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Her Blog

It’s not often you hear love and respect used in the same sentence as divorce — if you’re anything like the majority of people going through it, acrimony and pain might be more like it.

(Unless, of course, you managed to untie the knot both lovingly and respectfully. If so, that’s awesome. But don’t stop reading here).

If you’re in the midst of a breakup, or are currently navigating a separation or divorce, you’re probably feeling anything but love and respect right now. I know: I’ve been there.


But can things be different?

Sure, the idea of love and respect in even the worst breakup is nice, but let’s be honest: it sounds like a bit of a fairytale. But recently I heard something that made me understand a whole new way to consciously and practically bump up the love and respect over the course of a breakup. In fact, what I learned can help in any relationship situation at all – be that with your spouse, ex, children, parents, work colleague or a new partner.

What I heard both shocked and inspired me. I say shocked me because having been married and being a mama of two, I thought I knew a fair bit about love and respect.

Truth is: I’d only scratched the surface.

What I heard dug so much deeper. And, it made a lot of sense.

I kicked myself: if only I’d known this sooner it would’ve positively impacted my marriage; my separation; the up and down relationship with my ex. The good thing is, I know that now I’ve heard this, it will only help strengthen the beautiful bond I have with my children.


The ‘aha’ moment

To set the scene: I was driving home after delivering my children to their father’s house for the weekend. I switched off the radio and pressed play on a podcast called Recognizing your son’s need for respect by Focus on the Family. (I know, I know. In my only child-free time I resort to schooling myself on better ways to parent!)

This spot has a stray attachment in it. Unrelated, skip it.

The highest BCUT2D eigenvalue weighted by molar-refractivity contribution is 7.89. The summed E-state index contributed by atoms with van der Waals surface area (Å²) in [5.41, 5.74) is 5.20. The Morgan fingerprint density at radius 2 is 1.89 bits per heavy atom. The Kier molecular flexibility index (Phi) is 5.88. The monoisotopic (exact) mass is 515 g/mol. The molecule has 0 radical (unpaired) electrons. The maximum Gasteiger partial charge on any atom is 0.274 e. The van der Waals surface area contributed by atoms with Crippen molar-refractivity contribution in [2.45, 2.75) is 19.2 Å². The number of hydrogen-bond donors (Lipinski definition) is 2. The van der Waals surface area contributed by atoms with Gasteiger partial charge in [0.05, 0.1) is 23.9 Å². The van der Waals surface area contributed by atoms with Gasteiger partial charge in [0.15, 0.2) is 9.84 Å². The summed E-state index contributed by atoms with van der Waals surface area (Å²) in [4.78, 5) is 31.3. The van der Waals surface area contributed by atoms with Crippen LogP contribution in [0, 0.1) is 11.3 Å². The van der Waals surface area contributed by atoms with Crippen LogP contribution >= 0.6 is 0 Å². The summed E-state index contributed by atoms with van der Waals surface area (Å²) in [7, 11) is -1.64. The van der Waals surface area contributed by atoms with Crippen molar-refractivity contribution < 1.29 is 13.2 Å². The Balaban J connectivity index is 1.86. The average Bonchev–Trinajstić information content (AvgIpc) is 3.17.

I was driving, and listening. Driving, and listening. And, then it happened: one of those eye-popping ‘aha’ moments (made famous by Oprah!).

Now, what I’m about to share is by no means a secret.

If asked, you’d probably say, ‘Oh yes, of course, I know that!’ But knowing and understanding are two sides of a coin! And doing? Well, that’s a whole other thing.


The juicy details…

The University of Washington psychologist John Gottman led a study of 2,000 couples for 20 years. Two decades down the track, he confirmed that his team had identified the two ingredients necessary for a successful marriage. When these ingredients are present the marriage succeeds, and when they’re not, the marriage fails.

Yep, you guessed it: love and respect. Sure, sure, I hear you saying, what’s new. But it’s a little more complicated than it may first appear.


So, what’s the real problem in a relationship?

Best-selling author and Founder and President of Love and Respect Ministries, Dr. Emerson Eggerichs says,


“successful relationships are the ones carried along with a tone of love and respect towards each other while they are dealing with the ‘real’ issues.”


In other words, “it’s our attitude toward each other during those moments of conflict; that really is the key. If you’re going to come across as hostile or contemptuous to the spirit of the other person”, that’s when the other person deflates and suddenly the issue is no longer the issue.

This is where the trouble starts… and can stop.


Enter the ‘Crazy Cycle’!

Did you know that most men fear being disrespected and inadequate more than feeling alone and unloved? True story: Shaunti Feldhahn, a best-selling author, popular speaker and renowned social researcher discovered this during the course of her research.

And guess what? A woman’s biggest fear in a relationship is feeling unloved.

She’s not just talking about romantic relationships, either: this can apply to your ex, co-parent, friend or boss.


So, what’s the issue?

When an issue arises (whether about co-payments, children’s visitation, new partners on the scene, sex etc.), the minute there is a disagreement or one party feels like they have their back up against the wall, a woman will find herself saying something to a man like, ‘You’re never here’, ‘You never spend enough time with the kids’, ‘You don’t make enough money’, etc.

He then feels disrespected and inadequate.

So, what happens next?

A man replies with, ‘You never had time for me’, ‘You never made an effort to look good for me’, ‘I’ve had enough of you – I’m going to the pub with the boys’ etc.

She then feels unloved.

And, bingo! You’re off and racing. You’re now on a downhill black run… spiraling faster and faster…and you can’t get off. It’s called the ‘Crazy Cycle’.

(BTW – it doesn’t matter who started it!)

Both parties disconnect from each other – pretty much for the sole reason of protecting themselves from their own biggest fear.


So, here’s the secret for success…
  • Women will respond better to a man when they are addressed in a loving way.